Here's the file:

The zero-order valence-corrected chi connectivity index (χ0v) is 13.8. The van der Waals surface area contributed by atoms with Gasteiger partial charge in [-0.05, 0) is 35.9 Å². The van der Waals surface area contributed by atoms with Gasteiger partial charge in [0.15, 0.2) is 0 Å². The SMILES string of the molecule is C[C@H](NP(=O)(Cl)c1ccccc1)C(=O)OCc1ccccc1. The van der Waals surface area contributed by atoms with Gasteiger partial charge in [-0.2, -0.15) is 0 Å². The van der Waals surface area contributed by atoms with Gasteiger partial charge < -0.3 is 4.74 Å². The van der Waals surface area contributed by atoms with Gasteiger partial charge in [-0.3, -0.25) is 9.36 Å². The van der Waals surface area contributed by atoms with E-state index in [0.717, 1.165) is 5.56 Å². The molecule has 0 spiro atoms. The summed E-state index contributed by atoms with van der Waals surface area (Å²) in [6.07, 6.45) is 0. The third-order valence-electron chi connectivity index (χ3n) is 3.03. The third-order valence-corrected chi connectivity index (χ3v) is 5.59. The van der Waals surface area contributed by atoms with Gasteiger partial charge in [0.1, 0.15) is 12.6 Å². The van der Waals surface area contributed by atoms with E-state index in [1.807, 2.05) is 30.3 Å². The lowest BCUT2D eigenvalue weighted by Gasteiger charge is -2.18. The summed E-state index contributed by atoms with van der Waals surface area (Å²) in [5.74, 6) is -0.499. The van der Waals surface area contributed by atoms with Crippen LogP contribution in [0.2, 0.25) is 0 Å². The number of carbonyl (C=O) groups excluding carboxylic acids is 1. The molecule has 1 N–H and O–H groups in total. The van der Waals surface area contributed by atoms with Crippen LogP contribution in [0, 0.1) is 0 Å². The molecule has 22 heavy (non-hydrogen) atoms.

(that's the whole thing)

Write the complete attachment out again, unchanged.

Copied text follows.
The zero-order valence-corrected chi connectivity index (χ0v) is 13.8. The van der Waals surface area contributed by atoms with Gasteiger partial charge in [-0.05, 0) is 35.9 Å². The van der Waals surface area contributed by atoms with Gasteiger partial charge in [0.15, 0.2) is 0 Å². The SMILES string of the molecule is C[C@H](NP(=O)(Cl)c1ccccc1)C(=O)OCc1ccccc1. The van der Waals surface area contributed by atoms with Gasteiger partial charge in [-0.2, -0.15) is 0 Å². The van der Waals surface area contributed by atoms with Gasteiger partial charge < -0.3 is 4.74 Å². The van der Waals surface area contributed by atoms with Gasteiger partial charge in [-0.3, -0.25) is 9.36 Å². The van der Waals surface area contributed by atoms with E-state index in [0.717, 1.165) is 5.56 Å². The molecule has 0 spiro atoms. The summed E-state index contributed by atoms with van der Waals surface area (Å²) in [6.07, 6.45) is 0. The third-order valence-electron chi connectivity index (χ3n) is 3.03. The third-order valence-corrected chi connectivity index (χ3v) is 5.59. The van der Waals surface area contributed by atoms with Gasteiger partial charge in [0.1, 0.15) is 12.6 Å². The van der Waals surface area contributed by atoms with E-state index in [1.807, 2.05) is 30.3 Å². The lowest BCUT2D eigenvalue weighted by Gasteiger charge is -2.18. The summed E-state index contributed by atoms with van der Waals surface area (Å²) in [5.74, 6) is -0.499. The van der Waals surface area contributed by atoms with Crippen LogP contribution in [0.2, 0.25) is 0 Å². The number of carbonyl (C=O) groups excluding carboxylic acids is 1. The molecule has 1 N–H and O–H groups in total. The van der Waals surface area contributed by atoms with Crippen LogP contribution in [0, 0.1) is 0 Å². The molecule has 22 heavy (non-hydrogen) atoms.